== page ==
57 | Page


A Learning and Improvement Model in Entrepreneurial Leadership leader-ship development in assessingthe effectiveness of entrepreneur-ship education and learning programs in growing and developing students‟capabilities, competencies of leading entrepreneurial actions and activities. Even though the model may have significant limitations for entrepreneurleadership practice, education, learning and research, it needs experiential and empirical evidence to support itsdependability, reliability and applicability in growing and developing entrepreneur leader-ship competencies and abilities ofuniversity students, present entrepreneur and entrepreneurial leaders in organizations. The effective-ness of the model in growing and developing entrepreneur leadershipcapabilities and competencies are also needs to be tested in various perspective and with original data to assessif entrepreneur leadership development is a contextual and culturallybased and dependent concept. Exactly, the model needs to be observingthe students withvarious cultural and educational backgrounds to decide and examine if demographicaspects affect the enlargement and development of the entrepreneur leadership abilities and competencies ofthe students.

VII.

Future Research Indications

Future researches can observe and examine how this variety of education and learningopportunities and tasks helps students to grow and develop their entrepreneur leadership abilities, capabilities and competencies and how to deliver a combination of all these characteristics of entrepreneurleadership leaning, education, growing and development. Research work can also be commenced to assess and evaluatewhich aspects of entrepreneur leadership learning has more powerfuland significance impacts ondeveloping and growing the students‟ entrepreneurial leadership abilities and capabilities, which entrepreneurial leadership abilities can be knowledgeable, learn, grow and developed through each of these entrepreneur learningopportunities (Gupta et al. 2004).

References [1]. [2]. [3]. [4]. [5]. [6]. [7]. [8]. [9]. [10]. [11]. [12]. [13]. [14]. [15]. [16]. [17]. [18]. [19]. [20]. [21]. [22]. [23].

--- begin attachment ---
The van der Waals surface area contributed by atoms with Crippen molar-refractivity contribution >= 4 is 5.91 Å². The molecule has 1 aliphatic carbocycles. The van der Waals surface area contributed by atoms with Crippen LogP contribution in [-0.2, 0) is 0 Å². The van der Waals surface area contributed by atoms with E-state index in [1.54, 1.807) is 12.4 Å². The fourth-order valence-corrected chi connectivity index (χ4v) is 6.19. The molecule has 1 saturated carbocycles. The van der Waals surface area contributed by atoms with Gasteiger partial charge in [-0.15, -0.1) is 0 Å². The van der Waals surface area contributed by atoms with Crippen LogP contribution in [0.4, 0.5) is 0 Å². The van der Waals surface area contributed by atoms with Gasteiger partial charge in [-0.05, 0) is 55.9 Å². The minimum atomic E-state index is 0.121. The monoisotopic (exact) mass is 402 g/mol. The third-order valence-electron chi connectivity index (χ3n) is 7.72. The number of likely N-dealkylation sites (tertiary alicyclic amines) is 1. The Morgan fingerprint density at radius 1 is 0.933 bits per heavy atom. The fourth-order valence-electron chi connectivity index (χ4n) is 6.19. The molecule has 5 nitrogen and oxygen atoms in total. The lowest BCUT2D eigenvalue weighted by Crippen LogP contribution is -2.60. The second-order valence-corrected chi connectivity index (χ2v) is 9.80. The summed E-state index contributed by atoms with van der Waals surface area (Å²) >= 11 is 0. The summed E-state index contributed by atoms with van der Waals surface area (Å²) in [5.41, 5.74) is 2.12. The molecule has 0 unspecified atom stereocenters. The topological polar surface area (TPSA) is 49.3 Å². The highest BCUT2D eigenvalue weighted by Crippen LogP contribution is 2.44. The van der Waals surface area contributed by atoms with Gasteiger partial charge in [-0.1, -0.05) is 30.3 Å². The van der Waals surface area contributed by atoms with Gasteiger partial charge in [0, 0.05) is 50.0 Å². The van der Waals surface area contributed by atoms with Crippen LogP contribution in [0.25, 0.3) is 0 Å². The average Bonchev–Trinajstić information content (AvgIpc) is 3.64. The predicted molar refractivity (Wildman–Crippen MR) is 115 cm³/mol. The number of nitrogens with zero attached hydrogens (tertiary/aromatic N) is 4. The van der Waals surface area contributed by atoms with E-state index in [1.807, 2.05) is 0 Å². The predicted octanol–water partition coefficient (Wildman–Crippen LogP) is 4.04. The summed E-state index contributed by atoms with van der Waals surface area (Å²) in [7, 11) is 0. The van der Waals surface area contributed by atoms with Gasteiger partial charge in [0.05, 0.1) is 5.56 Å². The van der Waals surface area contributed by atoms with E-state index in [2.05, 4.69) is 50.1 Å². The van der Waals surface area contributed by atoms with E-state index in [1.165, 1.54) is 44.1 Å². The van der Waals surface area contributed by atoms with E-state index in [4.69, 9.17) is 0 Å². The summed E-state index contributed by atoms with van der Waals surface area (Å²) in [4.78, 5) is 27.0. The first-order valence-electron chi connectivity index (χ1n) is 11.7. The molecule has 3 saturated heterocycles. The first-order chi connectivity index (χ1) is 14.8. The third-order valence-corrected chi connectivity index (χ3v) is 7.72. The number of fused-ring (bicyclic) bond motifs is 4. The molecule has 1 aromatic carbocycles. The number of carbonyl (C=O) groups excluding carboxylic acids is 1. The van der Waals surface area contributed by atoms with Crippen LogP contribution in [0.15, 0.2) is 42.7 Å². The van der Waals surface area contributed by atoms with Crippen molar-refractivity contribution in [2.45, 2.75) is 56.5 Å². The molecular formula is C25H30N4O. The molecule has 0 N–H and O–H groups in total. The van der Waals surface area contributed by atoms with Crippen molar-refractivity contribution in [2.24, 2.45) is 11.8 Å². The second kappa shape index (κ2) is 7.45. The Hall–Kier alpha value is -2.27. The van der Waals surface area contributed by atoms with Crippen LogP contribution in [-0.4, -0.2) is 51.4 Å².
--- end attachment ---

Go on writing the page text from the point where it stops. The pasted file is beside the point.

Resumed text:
Anna, A. L., Chandler, G. N., Jansen, E. & Mero, N. P. (2000) Women Business Owners in Traditional and Non- traditional Industri es, Journal of Business Venturing 15, 279 - 303 Baron, R.A., and M.D. Ensley. 2006. Opportunity recognition as the detection of meaningfulpatterns: Evidence from the comparison of novice and experienced entrepreneurs.Management Science52, no. 9: 1331–44. Chen, M.-H. 2007. Entrepreneurial leadership and new ventures: Creativity in entrepreneurialteams. Creativity and Innovation Management16, no. 3: 239–49. Cogliser, C.C., and K.H. Brigham. 2004. The intersection of leadership and entrepreneurship:Mutual lessons to be learned.The Leadership Quarterly15: 771–99. Cope, J. 2003. Entrepreneurial learning and critical reflection: Discontinuous events as triggersfor „higher -level‟ learning. Management Learning34, no. 4: 429–50. Cope, J. 2005. Toward a dynamic learning perspective of ntrepreneurship.EntrepreneurshipTheory and Practice29, no. 4: 373–97. Cope, J., and G. Watts. 2000. Learning by doing: An exploration of experience, criticalincidents and reflection in entrepreneurial learning. International Journal of Entrepreneur-ship Behaviour and Research6, no. 3: 104–24. Corbett, A.C. 2005. Experiential learning within the process of opportunity identification andexploitation.Entrepreneurship T heory and Practice29, no. 4: 398–473. Dhliwayo, S. 2008. Experiential learning in entrepreneurship education: A prospective modelfor South African tertiary institutions. EducationþTraining50, no. 4: 329–40. D‟Intino, R.S., M.G. Goldsby, J.D. Houghton, and C.P. Neck. 2007. Self-leadership: Aprocess for entrepreneurial success.Journal of Leadership and Organizational Studies13,no. 4: 105–20. Erikson, T. 2003. Towards a taxonomy of entrepreneurial learning experiences among potentialentrepreneurs.Journal of Small Business and Enterprise Development10, no. 1: 106–12. Fayolle, A., and B. Gailly. 2008. From craft to science, Teaching models and learningprocesses in entrepreneurship education.Journal of European Industrial Training32, no. 7:569–93. Fernald, L.W., G.T. Solomon, and A. Tarabishy. 2005. A new paradigm: Entrepreneurialleadership. Southern Business Review30, no. 2: 1–10. Frey, R.S. 2010. Leader self-efficacy and resource allocation decisions: A study of smallbusiness contractors in the federal marketspace.USASBE Proceedings, 781–810. Fiet, J.O. 2000. The pedagogical side of entrepreneurship theory.Journal of Business Venturing16: 101–17. Fuchs, K., A. Werner, and F. Wallau. 2008. Entrepreneurship education in Germany andSweden: What role do different school systems play?Journal of Small Business andEnterprise Development15, no. 2: 365–81. Fuller, J.B., and L.E. Marler. 2009. Change driven by nature: A meta-analytic review of theproactive personality literature.Journal of Vocational Behaviour75: 329–45. Gupta, V., I.C. MacMillan, and G. Surie. 2004. Entrepreneurial leadership: Developing andmeasuring a cross-cultural construct.Journal of Business Venturing19: 241–60. Hannah, S.T., B.J. Avolio, F. Luthans, and P.D. Harms. 2008. Leadership efficacy: Reviewand future directions.The Leadership Quarterly19: 669–92. Hannon, P.D. 2006. Teaching pigeons to dance: Sense and meaning in entrepreneurshipeducation.EducationþTraining48, no. 5: 296–308. Harris, M.L., and S.G. Gibson. 2008. Examining the entrepreneurial attitudes of US businessstudents.EducationþTraining50, no. 7: 568–81. Harrison, R.T., and C.M. Leitch. 2005. Entrepreneurial learning: Researching the interfacebetween learning and the entrepreneurial context.Entrepreneurship Theory and Practice29, no. 4: 351–71. Heinonen, J. 2007. An entrepreneurial-directed approach to teaching corporate entrepreneur-ship at university level.EducationþTraining49, no. 4: 310–24.